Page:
A report about a drunken night in Israel where several Republican members of Congress, including at least one wife and one daughter along with several staff members, consumed way too much booze and then frolicked naked in the Sea of Galilee at the spot where Jesus is said to have walked on water is causing a stir in official Washington.
Although the night of ribald behavior occurred during an official junket to the Holy Land in August 2011, it surfaced this week in a report on Politico. Other news organizations have picked it up.
House Majority Whip Eric Cantor, one of the leaders of the delegation, claims he wasn’t present when our elected officials and others stripped down and plunged into the waters and also claims he reprimanded those who did.
Such behavior, Cantor says is “unacceptable” and cannot be repeated.
Really? Such behavior has been going on Congressional junkets for years. It’s part of the lore of traveling in style at taxpayer expense.
In the days before Capitol Hill Blue, I served a stint as a staff member on the House Committee on Science and Technology from 1985-87, I went on several “CoDels” — Capitol Hill lexicon for “Congressional Delegations.” In 1985, on a CoDel that included visits to England, Israel and Rome, we checked into a hotel in the Israeli resort community of Eilat, where topless sunbathing is normal. Several members of Congress immediately headed for the pool with cameras to photograph the collection of bathing beauties flaunting their assets. More than one offered to help the young ladies apply suntan lotion to various body parts.
My wife was allowed to accompany me on that trip. All her expenses were paid by taxpayers and we both received generous daily “per diem” in cash for out of pocket expenses.
Later that year, in France for the Paris Air Show, I watched members of the Congressional delegation climb on stage at a strip club and dance with the performers. One married member of Congress, traveling without his wife, took one of the young ladies back to our hotel.
Some male members of Congress would venture out to Paris parks and along the Seine to photograph female Parisians who sunbathed topless.
I partied too hard with other staff members and an Air Force sergeant serving as escort and we closed the “Control Room,” a hotel suite that served as the “command center” at the hotel. The next morning, the sergeant was asleep on one couch and I was on another when we were rudely awakened by someone praying in a loud voice
I opened one eye to find Rep. Bill Nelson of Florida on his knees with his wife, holding a prayer service in the middle of the Control Room. Although Nelson invited all members of the CoDel to attend, the only others in the room were the sergeant and myself and we were struggling to control the pain of hangovers.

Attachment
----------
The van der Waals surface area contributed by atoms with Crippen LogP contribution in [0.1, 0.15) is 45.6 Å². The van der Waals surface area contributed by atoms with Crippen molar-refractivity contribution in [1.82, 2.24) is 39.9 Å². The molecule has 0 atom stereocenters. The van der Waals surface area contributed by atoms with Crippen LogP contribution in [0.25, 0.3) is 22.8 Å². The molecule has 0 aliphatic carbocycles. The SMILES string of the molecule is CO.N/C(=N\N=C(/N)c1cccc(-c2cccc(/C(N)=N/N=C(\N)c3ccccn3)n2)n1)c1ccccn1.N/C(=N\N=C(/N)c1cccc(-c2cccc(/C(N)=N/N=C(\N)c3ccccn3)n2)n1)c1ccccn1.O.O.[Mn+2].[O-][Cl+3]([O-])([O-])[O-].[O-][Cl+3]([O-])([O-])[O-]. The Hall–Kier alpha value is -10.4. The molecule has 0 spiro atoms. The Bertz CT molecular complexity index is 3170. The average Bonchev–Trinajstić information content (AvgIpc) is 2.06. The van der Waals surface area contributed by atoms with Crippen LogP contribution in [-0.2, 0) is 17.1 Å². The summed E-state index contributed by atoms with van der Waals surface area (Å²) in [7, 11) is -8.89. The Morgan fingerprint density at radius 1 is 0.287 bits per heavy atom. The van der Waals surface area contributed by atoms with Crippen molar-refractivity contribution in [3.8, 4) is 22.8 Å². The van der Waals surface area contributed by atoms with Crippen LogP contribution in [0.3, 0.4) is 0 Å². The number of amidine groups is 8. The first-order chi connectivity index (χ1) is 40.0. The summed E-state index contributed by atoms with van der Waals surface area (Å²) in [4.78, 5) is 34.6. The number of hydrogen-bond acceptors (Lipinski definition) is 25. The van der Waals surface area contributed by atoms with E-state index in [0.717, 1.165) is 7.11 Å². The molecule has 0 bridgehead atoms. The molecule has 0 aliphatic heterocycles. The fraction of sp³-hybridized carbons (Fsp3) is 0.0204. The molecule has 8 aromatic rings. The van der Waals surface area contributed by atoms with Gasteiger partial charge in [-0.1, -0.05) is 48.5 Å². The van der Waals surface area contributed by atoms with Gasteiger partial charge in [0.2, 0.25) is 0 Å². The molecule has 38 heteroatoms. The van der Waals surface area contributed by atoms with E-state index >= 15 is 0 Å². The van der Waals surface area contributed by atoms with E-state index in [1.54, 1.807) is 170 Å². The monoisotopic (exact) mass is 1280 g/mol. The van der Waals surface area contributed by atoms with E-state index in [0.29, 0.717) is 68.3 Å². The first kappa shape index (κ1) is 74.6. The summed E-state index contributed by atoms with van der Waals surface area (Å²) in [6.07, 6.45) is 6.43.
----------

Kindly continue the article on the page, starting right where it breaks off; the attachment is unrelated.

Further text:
On such “official” trips funded by taxpayer dollars, I saw members of Congress get drunk and pass out, escort young women to their hotel rooms for the night, lose their “per diem” payments and more at casinos and engage in other antics that wouldn’t set well with folks back in their home districts. One member bragged about getting a blow job from an female employee of the American Embassy in Paris. Another claimed to have bedded a young lady who worked for the Embassy in London.
Of course, all of these junkets were called “fact-finding” missions but they were, in reality, taxpayer-funded vacations where Congressional wives shopped at the American Embassy stores, paying wholesale prices for French perfume, Italian leather goods or duty-free booze. I still own a gold Heuer watch that I bought at one Embassy store for about 40 percent of what it would have cost in a jewelry store.
On the flight home from the Paris Air Show in 1985, the largesse from shopping sprees overflowed the cargo holds of the Air Force KC-135 that provided air transportation so some of it was packed into the restrooms of the plane, leaving just one for use on the long flight.
Even staff members received royal treatment at taxpayer expense. Before the trip, an Air Force escort would call to inquire about any special dietary needs and to learn what booze I preferred. I was drinking single-malt scotch in those days and a generous supply of Glenlivit was always on hand.
We didn’t deal with customs on any country we visited. All check ins were handled by Air Force personnel and upon arrival back in the States at Andrews Air Force base, our bags were loaded into an official military vehicle and each of us received a drive home without the normal hassle of customs or commercial air travel.
That was more than 20 years ago. From the reports of a drunken night in Israel last year, it looks like things haven’t changed on Congressional junkets.